Study: How do most first-time buyers get a downpayment?
WASHINGTON – May 8, 2019 – Freddie Mac's May Insight examines the perceptions prospective homebuyers have around down payments, the funding sources they use, and how families and others assist them.
In addition to the common misbelief that lenders require a 20 percent downpayment on a mortgage, borrowers often mistakenly believe that a downpayment can only come from savings, says Sam Khater, Chief Economist at Freddie Mac.
While borrowers most often use savings for their downpayment, they also frequently use assistance from government or nonprofit organizations, gift money from friends and family, and seller contribution or proceeds from a previous home sale.
An analysis of the National Survey of Mortgage Originations (NSMO) found that 70 percent of homebuyers used savings, inheritance, other assets or retirement monies for a downpayment in 2016 – down from 79 percent in 2013. The analysis also shows that 31 percent of homebuyers used proceeds from the sale of another property over the four-year period, up eight percentage points from 23 percent, and homebuyers who used assistance or a loan from a nonprofit or government agency doubled from 5 to 10 percent.
According to Khater, Freddie Mac believes that demand for downpayment assistance of all types will increase in the coming years as more millennials look to become homeowners.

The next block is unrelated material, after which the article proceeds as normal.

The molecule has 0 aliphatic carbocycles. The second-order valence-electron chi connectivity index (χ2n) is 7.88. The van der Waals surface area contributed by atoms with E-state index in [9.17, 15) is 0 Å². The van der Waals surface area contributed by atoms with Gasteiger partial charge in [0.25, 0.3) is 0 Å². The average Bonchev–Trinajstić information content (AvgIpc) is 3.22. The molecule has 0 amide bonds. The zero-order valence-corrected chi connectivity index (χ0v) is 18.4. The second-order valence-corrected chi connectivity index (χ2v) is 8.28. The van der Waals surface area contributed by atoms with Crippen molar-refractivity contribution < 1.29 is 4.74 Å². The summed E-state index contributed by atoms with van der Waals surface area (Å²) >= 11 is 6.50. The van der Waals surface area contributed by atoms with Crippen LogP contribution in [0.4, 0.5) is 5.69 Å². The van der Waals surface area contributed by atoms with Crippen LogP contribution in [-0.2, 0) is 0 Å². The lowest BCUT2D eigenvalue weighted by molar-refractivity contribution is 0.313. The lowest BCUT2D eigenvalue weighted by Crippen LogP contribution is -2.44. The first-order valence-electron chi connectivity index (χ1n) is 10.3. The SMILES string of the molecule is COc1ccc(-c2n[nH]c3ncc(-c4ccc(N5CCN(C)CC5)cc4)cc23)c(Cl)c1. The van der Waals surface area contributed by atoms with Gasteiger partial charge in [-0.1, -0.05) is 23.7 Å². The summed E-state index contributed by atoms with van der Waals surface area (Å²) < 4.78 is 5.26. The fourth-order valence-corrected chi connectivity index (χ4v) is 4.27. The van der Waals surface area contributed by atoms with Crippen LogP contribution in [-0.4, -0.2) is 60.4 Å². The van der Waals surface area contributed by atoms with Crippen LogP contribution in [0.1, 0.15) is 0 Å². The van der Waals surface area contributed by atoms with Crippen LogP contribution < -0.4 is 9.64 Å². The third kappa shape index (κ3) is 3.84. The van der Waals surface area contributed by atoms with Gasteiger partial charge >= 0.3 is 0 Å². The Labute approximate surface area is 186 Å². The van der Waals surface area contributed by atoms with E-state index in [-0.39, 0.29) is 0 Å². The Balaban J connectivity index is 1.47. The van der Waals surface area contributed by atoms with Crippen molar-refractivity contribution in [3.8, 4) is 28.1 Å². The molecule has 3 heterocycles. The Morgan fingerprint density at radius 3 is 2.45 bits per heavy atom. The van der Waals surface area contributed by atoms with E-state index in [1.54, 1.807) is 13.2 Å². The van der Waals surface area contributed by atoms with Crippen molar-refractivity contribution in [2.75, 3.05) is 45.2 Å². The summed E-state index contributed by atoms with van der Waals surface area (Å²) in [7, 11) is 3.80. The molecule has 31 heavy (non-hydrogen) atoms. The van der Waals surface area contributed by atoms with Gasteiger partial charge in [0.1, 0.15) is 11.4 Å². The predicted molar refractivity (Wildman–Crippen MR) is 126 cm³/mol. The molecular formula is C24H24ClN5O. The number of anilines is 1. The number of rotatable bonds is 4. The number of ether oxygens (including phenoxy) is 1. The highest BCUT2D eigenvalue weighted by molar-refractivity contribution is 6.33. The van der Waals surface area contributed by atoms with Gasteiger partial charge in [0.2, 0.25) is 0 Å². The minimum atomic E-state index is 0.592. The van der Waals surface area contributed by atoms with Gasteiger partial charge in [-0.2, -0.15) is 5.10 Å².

Nearly 25 percent of borrowers turn to the Bank of Mom and Dad to help with a downpayment. Moreover, family members are providing support by co-signing for a mortgage or listing themselves as a co-borrower, especially among first-time homebuyers.
Based on an analysis of Freddie Macs portfolio of purchase loans during last year, 3.2 percent of first-time homebuyers listed a family member who was 55 years or older as a co-borrower. In high cost markets like San Jose, California, 7.2 percent of first-time homebuyers listed a family member who was 55 years or older as a co-borrower.
In 2016, 61 percent of respondents used downpayment sources other than savings or help from friends and family. Of the 61 percent, 10 percent used assistance or a loan from a nonprofit or government agency.
The findings suggest a real opportunity for the mortgage industry to educate borrowers about low-downpayment products and sources of downpayment assistance beyond personal savings, says Khater. Doing so may help more first-time homebuyers realize the dream of homeownership sooner.
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